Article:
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Recession to be short, growth to return in early 2002: BMO economist
Last Updated: Tue Nov 6 10:08:06 2001
TORONTO - The recession currently gripping the Canadian economy will be short and shallow, an economist at the Bank of Montreal said Tuesday.
BMO chief economist Tim O'Neil said the U.S. economy will shrink by less than one per cent over the second half of this year, pulling Canada's economy down with it. However, the worst should be over by early next year and growth should strengthen through 2002 and 2003.
BMO economists forecast quarterly growth to be at or above four per cent in the United States and Canada during the second half of 2002. The rebound in the U.S. will strongly contribute to the upswing in the Canadian economy. Growth in 2003 is expected to average 4.1 per cent in Canada and 3.9 per cent in the United States.
Lean inventories, growth in government spending and rebounds in consumer and business investment should lead the way in fuelling the U.S. recovery, the bank said.
"The difference between this recession and the previous downturns of the early 1990s and 1980s is that monetary and fiscal stimulus had a head start on the downturn," O'Neill said.
"Critically, both the U.S. Federal Reserve and the Bank of Canada began cutting interest rates in January and that, with the usual time lags, should moderate the downturn and hasten the rebound," he added.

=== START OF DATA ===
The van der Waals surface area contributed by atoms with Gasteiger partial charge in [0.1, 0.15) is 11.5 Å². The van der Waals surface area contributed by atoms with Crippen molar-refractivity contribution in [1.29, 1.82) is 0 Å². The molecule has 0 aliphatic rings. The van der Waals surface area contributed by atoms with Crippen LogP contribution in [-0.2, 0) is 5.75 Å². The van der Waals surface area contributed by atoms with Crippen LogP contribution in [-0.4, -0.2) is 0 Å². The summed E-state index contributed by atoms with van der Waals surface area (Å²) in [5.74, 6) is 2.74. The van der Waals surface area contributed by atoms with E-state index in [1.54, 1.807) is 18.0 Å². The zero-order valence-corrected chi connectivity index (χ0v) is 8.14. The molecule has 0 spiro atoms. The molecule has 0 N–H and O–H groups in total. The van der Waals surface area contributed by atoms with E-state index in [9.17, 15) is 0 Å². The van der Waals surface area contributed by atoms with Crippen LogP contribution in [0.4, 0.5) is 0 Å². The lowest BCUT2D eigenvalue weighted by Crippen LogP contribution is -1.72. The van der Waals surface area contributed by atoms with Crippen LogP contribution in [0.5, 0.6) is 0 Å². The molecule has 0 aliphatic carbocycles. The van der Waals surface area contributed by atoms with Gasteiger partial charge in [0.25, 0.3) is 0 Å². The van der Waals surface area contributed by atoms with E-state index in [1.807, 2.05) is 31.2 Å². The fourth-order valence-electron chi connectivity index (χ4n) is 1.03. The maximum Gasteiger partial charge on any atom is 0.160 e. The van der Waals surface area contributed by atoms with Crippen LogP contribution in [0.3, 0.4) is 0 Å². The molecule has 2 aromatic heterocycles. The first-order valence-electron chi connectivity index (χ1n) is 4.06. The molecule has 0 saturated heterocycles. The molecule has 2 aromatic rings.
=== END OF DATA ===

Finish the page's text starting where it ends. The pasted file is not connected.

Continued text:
Over the next few months, the U.S. and Canadian central banks are expected to continue cutting interest rates to boost the economy. The U.S. Federal Reserve was expected to cut its key rate by at least 25 basis points on Tuesday, while BMO expects the Bank of Canada to lower rates by another 50 basis points by the end of 2001.
However, that should spell the end of the rate cutting cycle, as an economic recovery is expected to lead to higher rates in the second half of 2001.
The current economic weakness in Canada will push the unemployment rate up to 8.1 per cent in 2002 from the expected 7.2 per cent this year. The jobless rate should ease back down to 7.7 per cent in 2003, the bank said.
Across the country, British Columbia's economic recovery is expected to be hurt by weak commodity prices. B.C.'s economy is expected to grow by only 0.9 this year. Drought in Saskatchewan will bring growth down to only 0.6 per cent in 2001.
Meanwhile, energy resource development will help Alberta and Newfoundland and Labrador to maintain the strongest growth in the country. Alberta is expected to lead the country with 4 per cent growth this year, while Newfoundland will head up the pack with 5.5 per cent growth in 2002.
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